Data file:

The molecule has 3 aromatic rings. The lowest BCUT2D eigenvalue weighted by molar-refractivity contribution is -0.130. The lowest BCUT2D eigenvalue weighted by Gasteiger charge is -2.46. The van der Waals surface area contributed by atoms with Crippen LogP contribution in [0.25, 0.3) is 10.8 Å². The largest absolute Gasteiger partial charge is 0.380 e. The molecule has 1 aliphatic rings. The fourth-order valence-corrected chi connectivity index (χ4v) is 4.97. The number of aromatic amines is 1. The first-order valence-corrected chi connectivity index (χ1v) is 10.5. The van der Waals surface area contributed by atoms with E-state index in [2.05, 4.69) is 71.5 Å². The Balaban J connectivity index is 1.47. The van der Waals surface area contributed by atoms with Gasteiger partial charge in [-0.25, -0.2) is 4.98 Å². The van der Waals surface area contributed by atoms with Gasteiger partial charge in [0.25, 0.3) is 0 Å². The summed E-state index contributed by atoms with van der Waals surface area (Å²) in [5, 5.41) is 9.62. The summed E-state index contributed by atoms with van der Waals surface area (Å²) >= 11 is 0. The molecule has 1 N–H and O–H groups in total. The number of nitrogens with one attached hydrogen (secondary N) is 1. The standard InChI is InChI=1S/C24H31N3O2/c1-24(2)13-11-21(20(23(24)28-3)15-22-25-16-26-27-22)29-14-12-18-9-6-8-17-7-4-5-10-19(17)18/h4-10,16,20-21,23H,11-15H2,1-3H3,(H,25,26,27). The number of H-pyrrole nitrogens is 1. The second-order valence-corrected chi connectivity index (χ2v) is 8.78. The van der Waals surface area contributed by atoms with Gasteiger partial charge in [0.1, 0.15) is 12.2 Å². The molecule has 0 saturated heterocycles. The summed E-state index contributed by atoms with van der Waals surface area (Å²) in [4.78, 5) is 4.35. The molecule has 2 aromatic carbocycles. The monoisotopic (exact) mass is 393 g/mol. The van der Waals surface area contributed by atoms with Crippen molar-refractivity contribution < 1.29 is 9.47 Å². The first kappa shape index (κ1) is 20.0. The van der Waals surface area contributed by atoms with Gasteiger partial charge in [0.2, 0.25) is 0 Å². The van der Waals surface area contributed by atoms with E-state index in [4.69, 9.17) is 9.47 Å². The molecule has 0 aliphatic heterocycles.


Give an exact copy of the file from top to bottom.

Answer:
The molecule has 3 aromatic rings. The lowest BCUT2D eigenvalue weighted by molar-refractivity contribution is -0.130. The lowest BCUT2D eigenvalue weighted by Gasteiger charge is -2.46. The van der Waals surface area contributed by atoms with Crippen LogP contribution in [0.25, 0.3) is 10.8 Å². The largest absolute Gasteiger partial charge is 0.380 e. The molecule has 1 aliphatic rings. The fourth-order valence-corrected chi connectivity index (χ4v) is 4.97. The number of aromatic amines is 1. The first-order valence-corrected chi connectivity index (χ1v) is 10.5. The van der Waals surface area contributed by atoms with E-state index in [2.05, 4.69) is 71.5 Å². The Balaban J connectivity index is 1.47. The van der Waals surface area contributed by atoms with Gasteiger partial charge in [-0.25, -0.2) is 4.98 Å². The van der Waals surface area contributed by atoms with Gasteiger partial charge in [0.25, 0.3) is 0 Å². The summed E-state index contributed by atoms with van der Waals surface area (Å²) in [5, 5.41) is 9.62. The summed E-state index contributed by atoms with van der Waals surface area (Å²) >= 11 is 0. The molecule has 1 N–H and O–H groups in total. The number of nitrogens with one attached hydrogen (secondary N) is 1. The standard InChI is InChI=1S/C24H31N3O2/c1-24(2)13-11-21(20(23(24)28-3)15-22-25-16-26-27-22)29-14-12-18-9-6-8-17-7-4-5-10-19(17)18/h4-10,16,20-21,23H,11-15H2,1-3H3,(H,25,26,27). The number of H-pyrrole nitrogens is 1. The second-order valence-corrected chi connectivity index (χ2v) is 8.78. The van der Waals surface area contributed by atoms with Gasteiger partial charge in [0.1, 0.15) is 12.2 Å². The molecule has 0 saturated heterocycles. The summed E-state index contributed by atoms with van der Waals surface area (Å²) in [4.78, 5) is 4.35. The molecule has 2 aromatic carbocycles. The monoisotopic (exact) mass is 393 g/mol. The van der Waals surface area contributed by atoms with Crippen molar-refractivity contribution < 1.29 is 9.47 Å². The first kappa shape index (κ1) is 20.0. The van der Waals surface area contributed by atoms with Gasteiger partial charge in [0.2, 0.25) is 0 Å². The van der Waals surface area contributed by atoms with E-state index in [4.69, 9.17) is 9.47 Å². The molecule has 0 aliphatic heterocycles.